My husband was put on Suboxone when he voluntarily went to a rehab hospital to get off Vicodin used for a year after a spinal fusion. He asked to be weaned off the Vicodin, but the Dr. told him he would take his Xanax away if he didn't take Suboxone. He did not want to take the Suboxine, but had been on Xanax for about 25 years for anxiety and panic attacks. He accepted the Suboxone. Over the next two years on Suboxone he gradually lost the will to live. He went from an active AA participant (15 years recovering & sober alcoholic) to a man with almost no friends and no hobbies or interests at all. He lost interest in his children, grandchildren, hobbies and even sex. He took 16 mg of Suboxone and was taking 5 mg Xanax at the same time. He got to the point that I expected I would find him dead one day when I returned from work because he had developed Sleep Apnea and COPD during this time and looked pale, bloated and ill.
On 1/26/10 he was admitted to a program to take him off the Suboxone. Initially they tried to take him off the Suboxone and Xanax at the same time. They substitued Valium for Xanax, but he did not do well so they put him back on Xanax. He did not taper off the Suboxone, they took him off cold turkey. He was in rehab for 16 days when our insurance said "no more", so he came home. It is now 2/14/20 and he is still shaking, anxious and very ill. He's nearly 60 years old and I'm concerned for his overall health. He's taking Robaxin, Neurontin, and Clonidine for the withdrawal symptoms, 4.5 mg of Xanax each day and 150 Mg. of Seroquel to sleep. I've been giving him multi-vitamin mineral supplements, BFood Complex and Omega 3-6-9 as well as making sure he eats at least something good 3 x each day.
After two years of Suboxone use at 16 mg per day how much longer should I expect this to go on? I almost rushed him to the emergency room today. He is disabled, but I need to return to work on the 22nd after taking time off to care for him.
Thanks for any insight you can give. He isn't willing to pay for rehab, but I will be taking him to a recovery counselor starting tomorrow.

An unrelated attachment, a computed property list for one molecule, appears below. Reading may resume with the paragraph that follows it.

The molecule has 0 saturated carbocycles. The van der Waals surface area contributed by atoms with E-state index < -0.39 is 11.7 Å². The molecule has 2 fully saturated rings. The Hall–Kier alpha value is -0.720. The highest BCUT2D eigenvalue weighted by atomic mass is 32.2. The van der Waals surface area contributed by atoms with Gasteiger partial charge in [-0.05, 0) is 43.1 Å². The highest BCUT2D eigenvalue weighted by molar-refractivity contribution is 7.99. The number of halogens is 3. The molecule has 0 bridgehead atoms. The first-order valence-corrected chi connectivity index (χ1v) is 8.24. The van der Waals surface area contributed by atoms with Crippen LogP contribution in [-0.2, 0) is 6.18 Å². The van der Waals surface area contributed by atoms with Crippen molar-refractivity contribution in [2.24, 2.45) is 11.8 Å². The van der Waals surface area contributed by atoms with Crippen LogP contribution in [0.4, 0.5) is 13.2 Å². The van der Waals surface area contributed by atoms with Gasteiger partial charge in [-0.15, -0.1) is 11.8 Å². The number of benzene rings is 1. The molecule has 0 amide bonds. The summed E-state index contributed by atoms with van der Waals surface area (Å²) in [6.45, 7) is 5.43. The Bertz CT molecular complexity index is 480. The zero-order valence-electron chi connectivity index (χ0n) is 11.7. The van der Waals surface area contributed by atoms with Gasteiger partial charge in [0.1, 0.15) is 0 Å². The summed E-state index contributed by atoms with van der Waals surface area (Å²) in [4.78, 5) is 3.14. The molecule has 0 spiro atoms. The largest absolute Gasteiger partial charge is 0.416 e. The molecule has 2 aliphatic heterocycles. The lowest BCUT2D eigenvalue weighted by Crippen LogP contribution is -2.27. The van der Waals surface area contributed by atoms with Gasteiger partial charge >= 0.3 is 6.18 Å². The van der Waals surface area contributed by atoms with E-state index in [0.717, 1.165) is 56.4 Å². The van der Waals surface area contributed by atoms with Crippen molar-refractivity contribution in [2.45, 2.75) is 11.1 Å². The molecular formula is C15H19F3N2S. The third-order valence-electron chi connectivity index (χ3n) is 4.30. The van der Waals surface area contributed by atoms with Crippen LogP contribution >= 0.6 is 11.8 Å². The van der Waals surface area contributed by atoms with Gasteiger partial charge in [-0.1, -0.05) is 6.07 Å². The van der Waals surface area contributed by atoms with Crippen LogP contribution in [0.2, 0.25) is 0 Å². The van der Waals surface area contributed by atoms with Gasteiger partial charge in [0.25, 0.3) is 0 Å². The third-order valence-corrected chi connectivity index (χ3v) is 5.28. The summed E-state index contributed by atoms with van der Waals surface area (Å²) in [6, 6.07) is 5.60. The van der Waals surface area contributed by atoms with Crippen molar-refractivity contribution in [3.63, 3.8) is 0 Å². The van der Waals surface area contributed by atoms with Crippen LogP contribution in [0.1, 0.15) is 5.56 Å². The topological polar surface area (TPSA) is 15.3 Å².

That's exactly why I hate insurance companies, It sounds like he's got some decent meds for what he's going through. Although comming off Xanax will be hard as well. Chlonidine should keep his blood pressure in check and Seroquil is pretty common these days for sleep. I just came off Methadone cold turkey so I totally understand what he's going through. I did it with virtually no meds, but if he's nearly 60 it's gonna be harder on him than me. I'd say he should start feeling alittle better in 3-4 weeks after the acute withdrawals. Then after that he's gonna have some ups and downs and still have trouble with sleep. Have him drink tons of water, and eat a good three meals a day. It also helps to take a good multi-vitamin.
There's a really good info sheet in the "Health Pages" section on the upper right hand corner of this page. I referred to it several times as I was withdrawing from suboxone. I know it *****, and it seems to last forever, because the suboxone stays in your system for so very long. Tell him to hang in there and again, this page might give you some info you're looking for. Take care.
I started using suboxone after 10 years of using methadone and street opiates. I used the street opiates to get off of the methadone and now I'm taking suboxone to get off of the street opiates. I started using 3- 8mgs tabs a day and am now down to 6mgs a day. This has taken place over 8 months. It's been incredibly rough, but I am so serious about getting sober. If your husband is taking as much as you say, then I'd be prepared for a long haul. It won't be easy, but if he wants to do this he can, it's just going to take every moment of everyday telling himself 'I can do this....I can do this', along with doing everything he can to keep himself busy. There were days when I was so anxiety ridden that I couldn't stop pacing around the house. When I had days or even weeks like that I would clean my garage, or re-organize my bath room and kitchen cabinets. I know it sounds odd, but doing whatever one can to keep their mind off of the pain really helps. On the days where I could hardly pull myself out of bed, I would watch movies, read, or journal.
I hope this helps and I wish the best for you and your husband.
Today I am down to 6 mgs a day, and still struggle daily with how the heck I will move down from here. But I keep up the positive self talk and one day I know that I will be free of this burden.
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